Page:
I have vague memories of the original Dallas, but they’re mostly limited to the opening credits (it was a tradition in my family to sing the theme song every time we drove into Dallas, just to annoy the menfolk in the family) and what I’ve seen in retrospectives. Imagine my delight at realizing my mother had the first and second season on DVD!
We start off with a nice hook. Bobby Ewing and Pamela Barnes have just gotten married (presumably an elopement) without telling their families. This becomes a nice way to weave in plenty of exposition. We learn quickly that the Barnes and the Ewings have a long standing family feud. We know that Jock Ewing is a big oil baron, and his wife Miss Ellie is from an old cattle family. Work in an old gunfighter and a dark eyed señorita somewhere and you’ve kind of got all your Texas essentials rolled up in one family.
Older brother JR has apparently been taking over the family oil business while Bobby’s been out doing the wheeling and dealing to cover their butts politically. There was a good-for-nothing middle brother in there somewhere, but he ran off, leaving behind a good-for-nothing daughter (more on this later). JR is a little resentful when Bobby announces now that he’s married he wants to settle down and move into the office with his big brother. And you kind of feel for him (even though JR is an underhanded snake); he’s worked hard for years to get where he is and his brother just walks in and wants to be in the same place. (In episode 2 we also learn that Bobby was a football star in his younger days. As the younger sister of a teen model I can imagine how much it must suck to be the older brother of a football star in Texas).
Bobby’s new wife Pamela is a nice girl. You can tell because she wears such demure dresses and has soft brown hair and a soft voice to match. We don’t know much about JR’s wife Sue Ellen other than from a few comments she makes to Pamela we can gather she’s a snob. Miss Ellie is sweet and loving like matriarchs often are in soap families where they have a patriarch to do the dirty work. She’s a good southern woman who is always nice to people’s faces, though you gather she’d have no problems doing a little smack talk behind someone’s back.
Then there’s Lucy. Jock and Ellie’s aforementioned good-for-nothing granddaughter. She’s our resident slut. You can tell because she wears lots of red. She’s also, perhaps not coincidentally the only blonde on the show. Lucy serves as a constant reminder that the show started in the 1970s and that the 70s were a dark, dark time for fashion. In her first scene she’s scrumping Ray Krebbs, foreman on the Ewing ranch. By the way, Ray used to date Pamela, and is more than a bit of a slimebag, but not a terribly smart one.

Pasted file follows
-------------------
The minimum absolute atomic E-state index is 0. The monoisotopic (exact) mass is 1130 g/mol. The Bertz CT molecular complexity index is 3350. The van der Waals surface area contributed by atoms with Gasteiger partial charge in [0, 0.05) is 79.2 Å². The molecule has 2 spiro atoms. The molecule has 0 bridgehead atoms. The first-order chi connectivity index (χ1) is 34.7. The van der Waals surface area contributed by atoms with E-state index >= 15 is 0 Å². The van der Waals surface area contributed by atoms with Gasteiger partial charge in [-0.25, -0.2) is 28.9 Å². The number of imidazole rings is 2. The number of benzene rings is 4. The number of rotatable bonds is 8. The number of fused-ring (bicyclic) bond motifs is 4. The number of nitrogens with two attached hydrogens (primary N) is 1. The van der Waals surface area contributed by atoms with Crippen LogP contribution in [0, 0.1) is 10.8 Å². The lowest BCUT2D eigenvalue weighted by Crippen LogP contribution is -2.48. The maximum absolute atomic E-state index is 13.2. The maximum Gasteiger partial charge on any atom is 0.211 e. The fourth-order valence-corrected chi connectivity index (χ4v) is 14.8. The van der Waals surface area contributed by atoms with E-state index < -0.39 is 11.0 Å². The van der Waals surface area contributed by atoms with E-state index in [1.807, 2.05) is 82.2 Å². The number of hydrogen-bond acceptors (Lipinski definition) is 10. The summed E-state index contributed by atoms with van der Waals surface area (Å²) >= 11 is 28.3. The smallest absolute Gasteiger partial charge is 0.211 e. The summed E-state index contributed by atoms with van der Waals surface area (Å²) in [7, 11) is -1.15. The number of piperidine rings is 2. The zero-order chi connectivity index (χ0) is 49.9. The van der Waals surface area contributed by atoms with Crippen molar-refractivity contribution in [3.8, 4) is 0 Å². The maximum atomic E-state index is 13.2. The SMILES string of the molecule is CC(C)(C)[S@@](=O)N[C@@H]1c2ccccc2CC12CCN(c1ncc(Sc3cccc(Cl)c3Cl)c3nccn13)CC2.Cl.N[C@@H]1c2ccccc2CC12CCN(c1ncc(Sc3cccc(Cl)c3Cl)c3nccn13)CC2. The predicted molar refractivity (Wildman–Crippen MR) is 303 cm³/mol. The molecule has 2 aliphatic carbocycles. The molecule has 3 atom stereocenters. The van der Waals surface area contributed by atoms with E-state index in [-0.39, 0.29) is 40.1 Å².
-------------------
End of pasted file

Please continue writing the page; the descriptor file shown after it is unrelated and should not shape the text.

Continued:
Lucy warns Pamela she’s not tough enough to survive the Ewing family. Pamela responds by showing Lucy how tough she is: she makes her start going to school, spoils her plans to get a teacher fired with a bogus attempted rape charge, and exposes her affair with Ray. Lucy does not enjoy any of this, but is moved by the realization that Pamela actually cares for her. Aw!
I’m not totally sure what I think about Pamela. Pamela’s such a good girl she wears a white turtleneck to a disco and puts her hair in a Gibson girl style bun. But she’s a little too street smart for a nice girl. And a little too comfortable using blackmail. I’m not complaining though. These are the things which will allow her to survive in this family. Speaking of survival skills—I have to admit that I love the way Lucy smirks every time a fight breaks out in the house.
In Episode 3 we learn that JR could have married his redheaded, deviously loyal secretary and that his marriage to Sue Ellen is not exactly happy. Their honeymoon is definitely over. We’re not real clear on why he married Sue Ellen at all, but my best guess is she had family connections and he liked the status of a former beauty queen for a wife. When Sue Ellen buys a lacy black nightie to wear for JR he dismissively declares it’s not her and instructs her to take it back. I’m starting to worry about JR—what kind of good Texas boy turns down sex for work? I can’t blame him for running out when she starts crying about them not making love anymore though. There’s no way to use “make love” in a sentence and not have it sound awkward.
I can blame him a little for leaving to go scrump his secretary (who is begging him the whole time to stop the bootie calls so she can move on.) He dismisses secretary’s urging to stay the night and leaves her with a $100 bill to buy herself something “real nice.” Oh… JR. That’s no way to treat a lady who knows all your dirty secrets. And has Cliff Barnes’s phone number.
So far… I’m enjoying it. I’m not exactly loving it. Like I know I should be rooting for Jim and Pam and their love to triumph over all. But really I’m just itching for more scandalous, soapy goodness. Maybe that’s what this type of show is really all about though. I’m diverted enough to keep watching.